Step-by-step instructions to increase customers and fuel your business.
I run the Growth Product Team at Rev.com: 1 Designer, 7 Engineers, and 2 Product Managers. We are responsible for building products to acquire new customers and increase revenue across Rev’s 6 businesses. The team has acquired over 100,000 customers and we’re just getting started.
In the past 18 months, we have tripled the conversion rate for 3 separate Rev-owned services — Rev (On-Demand Human Audio Transcription), Temi (AI Transcription Service), and MathElf (On-Demand Math Tutoring) — across three different mediums — Mobile Web, Desktop Web, and Mobile Apps.
I started the Growth Team at Rev and focused on one service line and one channel. At first, my work (landing page design and graphics, service information, copy, and checkout flow) tanked all relevant metrics. There was doubt brewing. By focusing on Growth as a process rather than a series of growth hacks (hat tip to Reforge), we saw the metrics turn and then skyrocket within a couple months.
After seeing success, I petitioned for more resources. I was turned down.
To prove the growth process I was building was not just random luck, I set out to do it again. This time, I called my shot, starting with writing out a playbook that anyone could run with.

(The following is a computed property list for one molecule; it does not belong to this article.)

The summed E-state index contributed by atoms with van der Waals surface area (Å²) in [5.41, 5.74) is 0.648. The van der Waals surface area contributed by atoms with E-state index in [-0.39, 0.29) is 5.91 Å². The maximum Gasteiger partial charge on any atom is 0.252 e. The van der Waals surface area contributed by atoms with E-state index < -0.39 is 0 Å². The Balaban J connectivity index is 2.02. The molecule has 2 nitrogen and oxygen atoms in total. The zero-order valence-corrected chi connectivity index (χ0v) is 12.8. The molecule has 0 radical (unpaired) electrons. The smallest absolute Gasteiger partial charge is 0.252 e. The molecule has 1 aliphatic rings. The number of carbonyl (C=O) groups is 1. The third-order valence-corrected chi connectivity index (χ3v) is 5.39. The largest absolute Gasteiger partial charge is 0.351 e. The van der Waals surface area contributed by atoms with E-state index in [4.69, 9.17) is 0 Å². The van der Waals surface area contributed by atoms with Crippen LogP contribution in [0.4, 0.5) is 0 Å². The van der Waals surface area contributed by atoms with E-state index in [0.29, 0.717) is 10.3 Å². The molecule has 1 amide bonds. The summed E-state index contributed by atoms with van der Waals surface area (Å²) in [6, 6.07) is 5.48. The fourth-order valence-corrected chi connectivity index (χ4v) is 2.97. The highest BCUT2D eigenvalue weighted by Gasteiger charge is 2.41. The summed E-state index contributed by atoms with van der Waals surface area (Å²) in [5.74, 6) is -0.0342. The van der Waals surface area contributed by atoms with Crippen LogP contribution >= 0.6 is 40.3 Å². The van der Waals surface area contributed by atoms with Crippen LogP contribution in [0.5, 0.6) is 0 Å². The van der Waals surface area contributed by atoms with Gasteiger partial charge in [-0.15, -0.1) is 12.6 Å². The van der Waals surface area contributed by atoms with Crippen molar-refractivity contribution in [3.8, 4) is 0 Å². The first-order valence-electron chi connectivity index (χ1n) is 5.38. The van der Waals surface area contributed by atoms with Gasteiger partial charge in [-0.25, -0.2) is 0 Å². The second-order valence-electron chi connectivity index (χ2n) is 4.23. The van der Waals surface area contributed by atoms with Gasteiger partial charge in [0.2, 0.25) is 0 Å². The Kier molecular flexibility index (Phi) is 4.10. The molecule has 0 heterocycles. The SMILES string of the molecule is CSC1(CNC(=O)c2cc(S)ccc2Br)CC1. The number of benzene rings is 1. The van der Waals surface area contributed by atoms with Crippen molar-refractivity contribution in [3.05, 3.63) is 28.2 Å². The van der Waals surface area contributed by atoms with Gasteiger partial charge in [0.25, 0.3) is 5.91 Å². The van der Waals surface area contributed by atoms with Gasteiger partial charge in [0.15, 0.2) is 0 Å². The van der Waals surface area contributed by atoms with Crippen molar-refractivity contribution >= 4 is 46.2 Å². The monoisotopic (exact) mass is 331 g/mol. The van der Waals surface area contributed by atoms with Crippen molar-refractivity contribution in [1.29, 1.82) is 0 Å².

At first, it was ugly.
I cut excess steps.
Added necessary ones.
Honed the process.
Applied the Feynman technique.
Then, I applied the playbook to a new service line and saw another 3x conversion improvement! It was gold, and I felt confident we could replicate our success.
What I am sharing here is the conversion playbook that you can apply to websites, mobile apps, or any business you’re trying to grow. The steps listed will help you work on the right projects. By being as user-centric as possible, you will see the best results.
This is an open book process. Please ask others for help—no work is done in a silo.
Step 1: Information Gathering (Understand the Problem)
- Where is the biggest opportunity in improving conversion?
- Which pages or steps have the highest bounce and exit rates?
- What information is lacking?
- What are people not engaging with?
Gather Your Data. Look at all sources of funnel information. If you’re not tracking your funnel, you won’t be able to accurately measure changes. Here are some of the tools we use:
Observe, don’t assume customer behavior
Understand your customers
- Who are they? What positions do they hold and at what sort of company?
- What is important to them? What are they trying to accomplish?
- Look at NPS results, past orders, and talk to customers
Step 2: Develop a hypothesis. Seek to understand the problem. Get ideas for improvements.
Talk to customers
- Talk to strangers
- CraigsList — bring in randoms to use your product. Great for general exploration
- Validately — remote user testing. Use for one-off questions.
Talk to experts
- Wherever you can find them
- Past examples: Online Geniuses Slack Group, Conversion Experts — Chris Neumann @ CRO Metrics, Joshua Bretag @ Blueprint Solutions
Copy Ideas from Successful Websites
- Dropbox, Box, Stripe, Square, Grammarly, Airbnb, Asana, Drift, etc.
- Depends on what you’re designing for — should always be relevant to the problem
- No need to start from scratch